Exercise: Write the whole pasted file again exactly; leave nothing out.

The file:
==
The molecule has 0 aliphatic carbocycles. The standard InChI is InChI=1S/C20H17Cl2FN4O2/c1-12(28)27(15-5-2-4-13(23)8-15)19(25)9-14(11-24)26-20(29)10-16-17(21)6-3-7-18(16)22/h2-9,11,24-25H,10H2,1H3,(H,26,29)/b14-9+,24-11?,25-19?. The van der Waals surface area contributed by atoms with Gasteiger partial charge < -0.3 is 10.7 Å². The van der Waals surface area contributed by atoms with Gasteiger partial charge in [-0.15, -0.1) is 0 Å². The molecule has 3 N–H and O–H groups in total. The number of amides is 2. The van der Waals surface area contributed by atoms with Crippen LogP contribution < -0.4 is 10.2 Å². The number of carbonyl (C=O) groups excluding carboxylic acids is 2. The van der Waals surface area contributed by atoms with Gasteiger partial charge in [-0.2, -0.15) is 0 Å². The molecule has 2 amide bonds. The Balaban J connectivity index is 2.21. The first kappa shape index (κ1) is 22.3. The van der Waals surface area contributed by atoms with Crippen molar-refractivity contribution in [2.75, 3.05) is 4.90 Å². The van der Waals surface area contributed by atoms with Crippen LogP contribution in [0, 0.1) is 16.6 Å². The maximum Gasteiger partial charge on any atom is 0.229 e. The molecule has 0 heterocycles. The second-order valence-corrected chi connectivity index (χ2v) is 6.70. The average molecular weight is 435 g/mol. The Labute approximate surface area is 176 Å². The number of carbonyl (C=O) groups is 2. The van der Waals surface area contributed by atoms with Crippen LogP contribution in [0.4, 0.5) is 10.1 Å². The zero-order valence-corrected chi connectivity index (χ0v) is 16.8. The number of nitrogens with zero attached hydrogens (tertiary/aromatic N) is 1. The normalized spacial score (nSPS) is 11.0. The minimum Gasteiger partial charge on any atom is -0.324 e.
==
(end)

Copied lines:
The molecule has 0 aliphatic carbocycles. The standard InChI is InChI=1S/C20H17Cl2FN4O2/c1-12(28)27(15-5-2-4-13(23)8-15)19(25)9-14(11-24)26-20(29)10-16-17(21)6-3-7-18(16)22/h2-9,11,24-25H,10H2,1H3,(H,26,29)/b14-9+,24-11?,25-19?. The van der Waals surface area contributed by atoms with Gasteiger partial charge < -0.3 is 10.7 Å². The van der Waals surface area contributed by atoms with Gasteiger partial charge in [-0.15, -0.1) is 0 Å². The molecule has 3 N–H and O–H groups in total. The number of amides is 2. The van der Waals surface area contributed by atoms with Crippen LogP contribution < -0.4 is 10.2 Å². The number of carbonyl (C=O) groups excluding carboxylic acids is 2. The van der Waals surface area contributed by atoms with Gasteiger partial charge in [-0.2, -0.15) is 0 Å². The molecule has 2 amide bonds. The Balaban J connectivity index is 2.21. The first kappa shape index (κ1) is 22.3. The van der Waals surface area contributed by atoms with Crippen molar-refractivity contribution in [2.75, 3.05) is 4.90 Å². The van der Waals surface area contributed by atoms with Crippen LogP contribution in [0, 0.1) is 16.6 Å². The maximum Gasteiger partial charge on any atom is 0.229 e. The molecule has 0 heterocycles. The second-order valence-corrected chi connectivity index (χ2v) is 6.70. The average molecular weight is 435 g/mol. The Labute approximate surface area is 176 Å². The number of carbonyl (C=O) groups is 2. The van der Waals surface area contributed by atoms with Crippen LogP contribution in [0.4, 0.5) is 10.1 Å². The zero-order valence-corrected chi connectivity index (χ0v) is 16.8. The number of nitrogens with zero attached hydrogens (tertiary/aromatic N) is 1. The normalized spacial score (nSPS) is 11.0. The minimum Gasteiger partial charge on any atom is -0.324 e.